He’s the former bassist of Metallica, has a new project with Mike Mushok, and he almost got killed by the members of Danzig. But what Guitar World readers really want to know is…
Dude! Doomsday for the Deceiver is amazing! What was the experience like recording that with Flotsam and Jetsam, compared to Metallica on …And Justice for All? — Jeff Handy
The entire Doomsday LP was recorded, mixed and mastered in five days for $5,000. That’s the main difference right there. [laughs] Everybody just went in and they played their parts, in tune or out of tune, as you can hear. It was about the feeling. And the charisma carried us. In Metallica, it became very much “meticula” after a while. By the time we got around to the Black Album, we started learning from Bob Rock’s microscope thing and making everything as perfect as possible. That’s the polar opposite of a Flotsam album.
You have a writing credit on the Black Album [“My Friend of Misery”], which is one of the best-selling records of all time. Do the residuals from that alone pay your mortgage? — Curtis McMahon
Well, that’s kind of a personal question. I don’t really know what to say. [laughs] I think you’re being jokey, so I’ll give it right back. My answer is: I’ve been able to do what I want to do when I want to do it for 20 years. [laughs]
I really dug the albums you did with Voivod. I’ve always thought Piggy [Denis D’Amour, who passed away in 2005] was a super-underrated guitarist that never got enough recognition. What was it like to work with him? — Josh Blackstone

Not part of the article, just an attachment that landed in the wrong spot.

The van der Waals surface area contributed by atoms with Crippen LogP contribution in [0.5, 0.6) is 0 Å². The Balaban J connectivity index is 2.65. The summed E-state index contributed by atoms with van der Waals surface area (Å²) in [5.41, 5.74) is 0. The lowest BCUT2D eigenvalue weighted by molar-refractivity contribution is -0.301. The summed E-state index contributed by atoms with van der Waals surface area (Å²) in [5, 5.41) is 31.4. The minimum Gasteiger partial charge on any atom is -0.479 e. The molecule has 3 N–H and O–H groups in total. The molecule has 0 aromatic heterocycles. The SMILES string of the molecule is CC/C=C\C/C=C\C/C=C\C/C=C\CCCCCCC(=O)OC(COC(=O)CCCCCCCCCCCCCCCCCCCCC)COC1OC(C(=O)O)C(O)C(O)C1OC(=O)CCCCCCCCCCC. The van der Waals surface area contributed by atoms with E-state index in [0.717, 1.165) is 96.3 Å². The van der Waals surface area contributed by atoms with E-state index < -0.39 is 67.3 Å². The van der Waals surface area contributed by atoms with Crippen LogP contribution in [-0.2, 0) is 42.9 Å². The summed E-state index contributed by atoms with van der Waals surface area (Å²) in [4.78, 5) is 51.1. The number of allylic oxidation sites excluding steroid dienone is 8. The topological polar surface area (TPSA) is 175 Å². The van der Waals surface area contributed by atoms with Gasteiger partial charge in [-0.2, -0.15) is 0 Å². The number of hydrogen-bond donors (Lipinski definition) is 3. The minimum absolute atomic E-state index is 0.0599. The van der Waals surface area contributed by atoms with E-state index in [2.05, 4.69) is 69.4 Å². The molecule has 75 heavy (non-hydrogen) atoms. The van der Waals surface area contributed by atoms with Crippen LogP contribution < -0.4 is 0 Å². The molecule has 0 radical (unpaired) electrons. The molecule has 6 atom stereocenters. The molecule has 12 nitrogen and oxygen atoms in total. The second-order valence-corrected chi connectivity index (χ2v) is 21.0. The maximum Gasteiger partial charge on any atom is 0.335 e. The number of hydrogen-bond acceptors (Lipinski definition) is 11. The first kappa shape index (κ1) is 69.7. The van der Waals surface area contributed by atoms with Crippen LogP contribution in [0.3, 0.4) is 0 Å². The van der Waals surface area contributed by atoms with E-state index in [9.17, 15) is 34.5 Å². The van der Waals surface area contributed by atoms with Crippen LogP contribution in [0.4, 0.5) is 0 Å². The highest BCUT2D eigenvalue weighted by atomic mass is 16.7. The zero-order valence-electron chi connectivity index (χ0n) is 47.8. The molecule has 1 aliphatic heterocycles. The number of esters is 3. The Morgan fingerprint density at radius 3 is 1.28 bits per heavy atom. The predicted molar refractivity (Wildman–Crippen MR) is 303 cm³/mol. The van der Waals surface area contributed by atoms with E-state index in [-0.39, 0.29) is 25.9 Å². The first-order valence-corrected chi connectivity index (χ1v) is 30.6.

Piggy was one of the most underrated guitar players in hard-rock music. Voivod have been playing longer than Metallica, Slayer, Megadeth or whoever else you want to pull up in our generation of thrash-metal music. Voivod came first. Piggy put all that sideways dissonance in those songs first. Everybody needs to remember that. Piggy mathematically outsmarted the guitar and tuned it differently than anybody. He was a nice, gentle, absolute genius type of person. But when it came to the music, there was absolutely zero tolerance for f---ing around. You do not make a mistake.
The first time you play a song, you don’t make a mistake. He’d give me my parts and I’d go and practice. Then I’d come back and play it. About three minutes in, he’d go, “No! Wrong!” I’m like, “F---, dude. It was my first time playing it with you!” He was that far in it and that good. I mean, playing with [Metallica’s James] Hetfield was always a challenge. And you have to be on your toes playing with guys like Warren Haynes or Zakk [Wylde]. But Piggy was a different thing: a very prolific, intelligent, well-read cat.
What’s your favorite, and worst, onstage memory? — Cindy